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Correctional Officer Says He Was Fired Over Prosthetic Foot After Amputation

Former Prince George’s County Correctional Sgt. Joseph Watts said he was discriminated against and wants his job back.

Upper Marlboro, MD – A former Prince George’s County correctional officer said he was fired for have a prosthetic foot, and he wants his job back.

Prince George’s County Correctional Sergeant Joseph Watts had just been made acting lieutenant when his doctor told him they needed to amputate his foot because of complications with his diabetes, WRC reported.

“The decision was made to go ahead and remove the foot, which they did a below the knee amputation,” Watts said.

He initially put off the surgery for work.

“I recently was promoted to lieutenant, acting lieutenant, and I didn’t want that to affect my promotion because I worked so hard for it,” Watts told WRC.

It was a rough recovery, but the 15-year veteran of the Prince George’s County Department of Corrections said that he got through it by staying focused on returning to work.

“I had my stumbles and I had my falls, but I got up and kept going,” Watts said.

But he had a short-lived celebration when his doctor finally cleared him to return to work full duty at the jail.

The Department of Corrections told Watts that he had to pass an agility test before he could return to duty, WRC reported.

The agility test is something that is usually given only to brand new recruits, and never to veteran officers returning from medical leave with clearance from their physician.

Prince George’s Correctional Lieutenant Tammie Owens, the president of the union who represents the correctional officers, said that she’s never seen an agility test administered to a veteran officer in her 30 years of working there, WRC reported.

Watts took the test, and failed. So he was placed on light duty by his supervisors.

“I believe that was a means to try to discourage me,” Watts said.

The union boss agreed with him, WRC reported.

“The department – not his doctor – but the department placed him on light duty,” Lt. Owens said. “Even when his doctor was giving him documentation saying you’re full duty, they wanted more, more, more and was not allowing him to come off in a full-duty status.”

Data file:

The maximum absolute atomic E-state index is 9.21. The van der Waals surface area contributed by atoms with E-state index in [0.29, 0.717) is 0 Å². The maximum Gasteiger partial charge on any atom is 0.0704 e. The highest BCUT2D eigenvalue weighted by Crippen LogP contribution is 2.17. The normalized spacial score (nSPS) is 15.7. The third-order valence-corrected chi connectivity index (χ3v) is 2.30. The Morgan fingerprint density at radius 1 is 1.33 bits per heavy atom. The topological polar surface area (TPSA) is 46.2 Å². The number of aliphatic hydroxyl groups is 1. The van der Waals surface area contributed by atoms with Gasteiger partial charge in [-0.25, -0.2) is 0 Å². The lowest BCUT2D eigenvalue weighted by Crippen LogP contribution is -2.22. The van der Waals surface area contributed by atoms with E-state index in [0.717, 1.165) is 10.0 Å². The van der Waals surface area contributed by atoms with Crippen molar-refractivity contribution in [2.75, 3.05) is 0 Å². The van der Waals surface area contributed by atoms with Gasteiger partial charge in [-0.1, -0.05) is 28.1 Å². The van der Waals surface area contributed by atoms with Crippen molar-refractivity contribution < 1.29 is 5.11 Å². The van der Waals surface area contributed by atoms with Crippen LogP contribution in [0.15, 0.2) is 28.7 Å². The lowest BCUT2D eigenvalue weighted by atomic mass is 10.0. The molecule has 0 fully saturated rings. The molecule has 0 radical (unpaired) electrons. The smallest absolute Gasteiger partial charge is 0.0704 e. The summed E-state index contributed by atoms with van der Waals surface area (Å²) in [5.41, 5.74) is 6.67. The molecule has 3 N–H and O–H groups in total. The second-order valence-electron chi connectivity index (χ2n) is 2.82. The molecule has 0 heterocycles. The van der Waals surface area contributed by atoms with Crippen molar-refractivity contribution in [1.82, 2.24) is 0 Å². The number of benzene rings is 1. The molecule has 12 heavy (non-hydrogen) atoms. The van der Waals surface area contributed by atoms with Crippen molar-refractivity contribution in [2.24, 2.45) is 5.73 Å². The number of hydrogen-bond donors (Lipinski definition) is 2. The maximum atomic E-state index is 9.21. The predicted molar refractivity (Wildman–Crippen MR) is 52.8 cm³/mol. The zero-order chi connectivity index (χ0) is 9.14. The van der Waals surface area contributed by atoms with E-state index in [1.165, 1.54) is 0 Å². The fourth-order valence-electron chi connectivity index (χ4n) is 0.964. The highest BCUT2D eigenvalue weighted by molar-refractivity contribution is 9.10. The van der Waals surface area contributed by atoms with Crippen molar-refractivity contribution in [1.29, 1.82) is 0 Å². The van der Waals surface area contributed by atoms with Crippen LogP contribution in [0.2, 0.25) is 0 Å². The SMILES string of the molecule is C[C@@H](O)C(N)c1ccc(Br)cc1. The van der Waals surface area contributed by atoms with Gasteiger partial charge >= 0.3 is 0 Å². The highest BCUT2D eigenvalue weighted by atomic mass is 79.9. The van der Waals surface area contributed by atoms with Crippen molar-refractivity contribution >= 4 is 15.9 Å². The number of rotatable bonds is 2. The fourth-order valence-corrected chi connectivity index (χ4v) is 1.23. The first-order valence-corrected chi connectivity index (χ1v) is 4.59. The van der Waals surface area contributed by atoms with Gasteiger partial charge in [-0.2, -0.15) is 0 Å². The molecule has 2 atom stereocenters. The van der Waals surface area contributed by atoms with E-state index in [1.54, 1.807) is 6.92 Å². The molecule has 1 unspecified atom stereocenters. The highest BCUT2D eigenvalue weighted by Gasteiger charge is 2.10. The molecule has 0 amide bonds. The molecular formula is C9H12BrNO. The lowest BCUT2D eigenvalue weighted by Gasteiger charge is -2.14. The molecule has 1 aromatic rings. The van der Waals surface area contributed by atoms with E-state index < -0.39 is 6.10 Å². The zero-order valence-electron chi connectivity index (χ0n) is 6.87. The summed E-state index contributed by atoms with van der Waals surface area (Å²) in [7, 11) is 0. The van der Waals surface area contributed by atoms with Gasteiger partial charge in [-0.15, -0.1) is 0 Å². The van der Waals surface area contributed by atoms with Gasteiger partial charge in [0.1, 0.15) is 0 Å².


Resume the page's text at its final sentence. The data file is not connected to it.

But Correctional Sgt. Watts did as he was ordered and returned to work light duty, WRC reported.

Lt. Owens said that after he returned to work, Sgt. Watts did everything that he would have done on full duty, except patrol the cell block.

And the lieutenant said he didn’t patrol the cell block because his supervisors told him not to, not because his doctors restricted him, WRC reported.

Eleven months later, the Department of Corrections informed Sgt. Watts that he had used up all his light duty time and so he was fired.

The former correctional officer said that he had a good record for his entire 15 years of employment by the county and never received a bad review or was cited for bad behavior, WRC reported.

Watts said that he can still do his job – at full duty – and he wants his job back.

“Working in this field of work, where we are given care, custody and control over other people’s family members, and if you treat me like this, one of your own, what do we expect how you’re going to treat them?” he asked.

Watts and his union representatives are scheduled to appeal his termination to the county personnel board in October, according to WRC.

He said he has also filed a complaint with the Equal Employment Opportunity Commission.

Denise Clark, an employment attorney who specialized in disability discrimination, said that complaints like Watts has made are becoming more common.

“The agencies tend to not want to embrace what the [Americans with Disabilities Act] is today,” said Clark, who does not represent Watts.

“It’s a much broader statute,” she explained. “It provides employees with greater rights with regards to demonstrating not just that they have an impairment, but that there is an accommodation that can be provided to them so that they can continue to work.”

Sandy Malone - August Thu, 2019


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